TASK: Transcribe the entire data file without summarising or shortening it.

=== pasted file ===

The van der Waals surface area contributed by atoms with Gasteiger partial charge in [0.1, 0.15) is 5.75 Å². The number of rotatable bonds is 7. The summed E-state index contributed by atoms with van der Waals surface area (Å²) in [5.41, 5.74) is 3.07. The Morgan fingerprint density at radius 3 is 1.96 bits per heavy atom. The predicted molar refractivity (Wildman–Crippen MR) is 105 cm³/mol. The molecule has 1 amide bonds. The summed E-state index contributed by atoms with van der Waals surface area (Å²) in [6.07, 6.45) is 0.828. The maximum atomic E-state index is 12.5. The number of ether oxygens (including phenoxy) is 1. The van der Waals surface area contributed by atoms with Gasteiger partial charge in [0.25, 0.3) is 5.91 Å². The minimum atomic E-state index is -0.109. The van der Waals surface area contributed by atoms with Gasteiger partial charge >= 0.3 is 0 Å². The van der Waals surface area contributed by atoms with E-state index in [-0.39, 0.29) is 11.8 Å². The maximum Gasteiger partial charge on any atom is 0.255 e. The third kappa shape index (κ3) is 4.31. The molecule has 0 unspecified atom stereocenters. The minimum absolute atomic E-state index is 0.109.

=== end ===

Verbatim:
The van der Waals surface area contributed by atoms with Gasteiger partial charge in [0.1, 0.15) is 5.75 Å². The number of rotatable bonds is 7. The summed E-state index contributed by atoms with van der Waals surface area (Å²) in [5.41, 5.74) is 3.07. The Morgan fingerprint density at radius 3 is 1.96 bits per heavy atom. The predicted molar refractivity (Wildman–Crippen MR) is 105 cm³/mol. The molecule has 1 amide bonds. The summed E-state index contributed by atoms with van der Waals surface area (Å²) in [6.07, 6.45) is 0.828. The maximum atomic E-state index is 12.5. The number of ether oxygens (including phenoxy) is 1. The van der Waals surface area contributed by atoms with Gasteiger partial charge in [0.25, 0.3) is 5.91 Å². The minimum atomic E-state index is -0.109. The van der Waals surface area contributed by atoms with Gasteiger partial charge >= 0.3 is 0 Å². The van der Waals surface area contributed by atoms with E-state index in [-0.39, 0.29) is 11.8 Å². The maximum Gasteiger partial charge on any atom is 0.255 e. The third kappa shape index (κ3) is 4.31. The molecule has 0 unspecified atom stereocenters. The minimum absolute atomic E-state index is 0.109.